Wednesday, 16 November 2016
Philips Galle’s engraving after Joannes Stradanus of 16th century bear hunting
Philips Galle (aka Philippe Galle; Philippus Gallaeus) (1537–1612)
“Bear Drive”, 1578 (or later) from the series, “Venationes Ferarum, Avium, Piscium”, after Joannes Stradanus (aka Jan van der Straet; Giovanni della Strada; Jan van der Straeten; Giovanni Statenensis; Giovanni Stradano; Johannes Stradanus) (1523–1605)
Engraving on laid paper, trimmed to the image borderline, lined a support sheet of wove paper
Size: (sheet) 20.3 x 27.8 cm
Lettered within image: “Ioes Stradanus inven. / Phls Galle excu.”
New Hollstein (Dutch & Flemish) 426.I (Johannes Stradanus) (Hollstein, F W H, “The New Hollstein: Dutch and Flemish etchings, engravings and woodcuts 1450-1700”, Amsterdam, 1993); New Hollstein (Dutch & Flemish) 524.I (Philips Galle); Baroni Vannucci 1997 693.21 (Baroni Vannucci, Alessandra, “Jan van der Straet, detto Giovanni Stradano, flandrus pictor et inventor”, Milan, Jandi Sapi Editori, 1997)
The British Museum offers the following description of this print:
“Bear Drive; in the left foreground, two hunters armed with spears target the bear's head as it bites into the arm of their companion, to the right, the bear lies defeated; in the middle distance, the hunt closes in on a bear; in the background, hunstmen, some on horseback, and a pack of hounds pursue a rearing bear” (http://www.britishmuseum.org/research/collection_online/collection_object_details.aspx?objectId=1619924&partId=1&searchText=stradanus&page=3)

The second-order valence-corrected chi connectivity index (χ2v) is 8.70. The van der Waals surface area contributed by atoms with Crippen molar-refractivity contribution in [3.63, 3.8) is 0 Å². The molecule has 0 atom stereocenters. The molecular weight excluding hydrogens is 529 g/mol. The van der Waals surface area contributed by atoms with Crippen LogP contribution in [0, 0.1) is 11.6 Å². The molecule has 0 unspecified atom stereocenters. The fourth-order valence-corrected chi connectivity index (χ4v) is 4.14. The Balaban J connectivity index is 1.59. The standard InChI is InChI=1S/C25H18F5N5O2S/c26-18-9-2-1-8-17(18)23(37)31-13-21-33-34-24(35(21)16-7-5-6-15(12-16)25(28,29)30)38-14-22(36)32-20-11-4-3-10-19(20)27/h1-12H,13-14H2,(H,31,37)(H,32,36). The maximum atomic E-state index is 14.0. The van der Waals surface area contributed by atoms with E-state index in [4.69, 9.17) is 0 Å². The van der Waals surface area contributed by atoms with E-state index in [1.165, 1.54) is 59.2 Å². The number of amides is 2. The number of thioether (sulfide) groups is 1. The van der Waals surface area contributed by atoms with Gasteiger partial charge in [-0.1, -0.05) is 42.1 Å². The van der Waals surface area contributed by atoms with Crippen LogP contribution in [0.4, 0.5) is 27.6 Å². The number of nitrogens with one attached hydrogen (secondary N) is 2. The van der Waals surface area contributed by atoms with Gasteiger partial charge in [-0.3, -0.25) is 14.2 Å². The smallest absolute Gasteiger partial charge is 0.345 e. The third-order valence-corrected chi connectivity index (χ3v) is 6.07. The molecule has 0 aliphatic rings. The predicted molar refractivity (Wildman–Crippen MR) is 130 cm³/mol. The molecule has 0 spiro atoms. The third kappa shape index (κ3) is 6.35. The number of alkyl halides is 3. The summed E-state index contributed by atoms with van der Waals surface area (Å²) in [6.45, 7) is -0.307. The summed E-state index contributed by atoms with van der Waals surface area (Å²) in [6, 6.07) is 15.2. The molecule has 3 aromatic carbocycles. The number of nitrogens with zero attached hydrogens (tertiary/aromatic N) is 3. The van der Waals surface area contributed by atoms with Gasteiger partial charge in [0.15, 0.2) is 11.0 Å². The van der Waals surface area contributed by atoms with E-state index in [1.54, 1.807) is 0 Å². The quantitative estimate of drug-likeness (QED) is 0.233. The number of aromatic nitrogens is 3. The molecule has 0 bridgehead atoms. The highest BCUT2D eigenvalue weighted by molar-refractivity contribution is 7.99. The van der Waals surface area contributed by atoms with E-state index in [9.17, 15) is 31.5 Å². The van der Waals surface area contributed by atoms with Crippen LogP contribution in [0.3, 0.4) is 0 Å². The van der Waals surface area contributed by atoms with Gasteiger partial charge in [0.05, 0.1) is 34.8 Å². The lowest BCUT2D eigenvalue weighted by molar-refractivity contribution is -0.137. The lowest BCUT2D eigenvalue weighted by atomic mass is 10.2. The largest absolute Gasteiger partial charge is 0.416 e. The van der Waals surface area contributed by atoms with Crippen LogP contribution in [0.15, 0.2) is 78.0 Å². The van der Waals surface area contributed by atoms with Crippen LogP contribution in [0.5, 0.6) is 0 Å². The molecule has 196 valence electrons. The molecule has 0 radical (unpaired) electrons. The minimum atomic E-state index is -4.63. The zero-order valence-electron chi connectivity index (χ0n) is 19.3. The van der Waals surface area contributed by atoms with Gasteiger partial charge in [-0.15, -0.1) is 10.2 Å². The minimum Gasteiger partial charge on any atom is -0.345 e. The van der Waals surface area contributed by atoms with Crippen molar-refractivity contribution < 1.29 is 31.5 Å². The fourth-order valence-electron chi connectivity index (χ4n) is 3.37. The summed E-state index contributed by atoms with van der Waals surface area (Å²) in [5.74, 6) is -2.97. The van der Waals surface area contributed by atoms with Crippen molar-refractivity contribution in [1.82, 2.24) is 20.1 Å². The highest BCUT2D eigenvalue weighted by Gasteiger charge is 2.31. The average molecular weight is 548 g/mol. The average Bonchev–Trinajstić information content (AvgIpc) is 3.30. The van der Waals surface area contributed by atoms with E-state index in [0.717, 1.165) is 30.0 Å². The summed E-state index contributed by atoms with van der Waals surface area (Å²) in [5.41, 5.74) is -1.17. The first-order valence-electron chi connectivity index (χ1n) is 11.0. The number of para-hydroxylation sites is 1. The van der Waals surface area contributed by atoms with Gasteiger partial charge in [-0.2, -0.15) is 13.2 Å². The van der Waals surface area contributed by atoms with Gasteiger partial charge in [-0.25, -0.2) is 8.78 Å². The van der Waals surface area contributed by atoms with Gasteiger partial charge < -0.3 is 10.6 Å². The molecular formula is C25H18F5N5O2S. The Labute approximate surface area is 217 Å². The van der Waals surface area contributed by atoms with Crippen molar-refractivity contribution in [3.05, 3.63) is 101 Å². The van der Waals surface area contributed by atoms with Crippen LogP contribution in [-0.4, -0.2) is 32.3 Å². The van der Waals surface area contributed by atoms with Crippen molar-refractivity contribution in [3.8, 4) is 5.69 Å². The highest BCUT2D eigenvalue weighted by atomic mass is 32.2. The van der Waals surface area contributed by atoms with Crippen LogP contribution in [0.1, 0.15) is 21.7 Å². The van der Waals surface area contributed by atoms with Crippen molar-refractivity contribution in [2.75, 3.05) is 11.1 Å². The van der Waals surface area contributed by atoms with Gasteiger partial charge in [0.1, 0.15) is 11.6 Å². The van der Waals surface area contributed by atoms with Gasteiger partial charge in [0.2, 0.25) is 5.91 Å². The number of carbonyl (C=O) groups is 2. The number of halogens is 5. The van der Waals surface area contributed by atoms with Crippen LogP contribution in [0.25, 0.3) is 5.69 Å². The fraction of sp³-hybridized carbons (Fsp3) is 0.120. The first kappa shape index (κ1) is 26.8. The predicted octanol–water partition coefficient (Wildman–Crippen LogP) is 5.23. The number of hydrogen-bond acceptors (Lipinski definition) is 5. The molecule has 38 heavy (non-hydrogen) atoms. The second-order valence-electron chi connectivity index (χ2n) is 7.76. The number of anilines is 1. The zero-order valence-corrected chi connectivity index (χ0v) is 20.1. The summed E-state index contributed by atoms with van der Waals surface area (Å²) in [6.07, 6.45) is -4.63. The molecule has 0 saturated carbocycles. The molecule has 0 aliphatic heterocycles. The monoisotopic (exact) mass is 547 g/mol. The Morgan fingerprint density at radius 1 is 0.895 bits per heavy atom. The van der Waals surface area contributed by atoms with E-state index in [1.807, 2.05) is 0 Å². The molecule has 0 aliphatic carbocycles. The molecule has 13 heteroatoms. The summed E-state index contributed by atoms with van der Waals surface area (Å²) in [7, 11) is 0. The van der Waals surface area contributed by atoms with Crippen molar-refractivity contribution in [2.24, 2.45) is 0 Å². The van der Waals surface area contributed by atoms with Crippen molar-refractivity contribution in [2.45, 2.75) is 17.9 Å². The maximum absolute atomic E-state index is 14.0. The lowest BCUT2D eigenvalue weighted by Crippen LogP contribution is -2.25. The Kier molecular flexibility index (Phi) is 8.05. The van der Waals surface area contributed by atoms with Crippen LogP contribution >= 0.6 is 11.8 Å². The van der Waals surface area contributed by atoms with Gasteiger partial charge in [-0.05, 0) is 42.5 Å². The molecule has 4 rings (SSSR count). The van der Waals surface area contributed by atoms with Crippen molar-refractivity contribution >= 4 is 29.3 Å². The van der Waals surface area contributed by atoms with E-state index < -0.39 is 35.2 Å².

Condition: marvellous rich impression trimmed to the image borderline. The sheet has darken with time in a beautifully mellow way and it has been laid down on a support sheet. Beyond the yellowing and a few minor stains (in the sense of not being very visible) the sheet it is in good condition (i.e. there are no tears, holes, abrasions, folds or foxing).
I am selling this action laden hunting scene for a total cost of AU$157 (currently US$117.42/EUR109.68/GBP94.44 at the time of this listing) including postage and handling to anywhere in the world.
If you are interested in purchasing this visually arresting print, please contact me (firstname.lastname@example.org) and I will send you a PayPal invoice to make the payment easy.
This print has been sold
Scenes like this of bears being hunted may be upsetting for contemporary viewers, but when the image is viewed with the mindset of a 16th century audience for which it was created the subject is no doubt riveting. I know this to be close to the truth as the original design by Joannes Stradanus (aka Jan van der Straet) was for a tapestry in the Medici villa at Poggio a Caiano near Florence and the image proved so popular that it —along with a host of other hunting scenes—were copied and published as engravings to satisfy popular demand for hunting scenes. In total 111 plates of hunting scenes were engraved: initially six were published by Hieronymus Cock (1518–70) and these were later republished without the ornament borders of the tapestries by Cock’s wife; Philips Galle (1537–1612) published another forty-four plates in 1578–80 and added another sixty-one plates fifteen years later.
(See a full explanation of the Stradanus and Galle relationship by Chris Michaelides, Curator Romance Studies: http://blogs.bl.uk/european/2015/09/joannes-stradanus-and-his-hunting-scenes.html)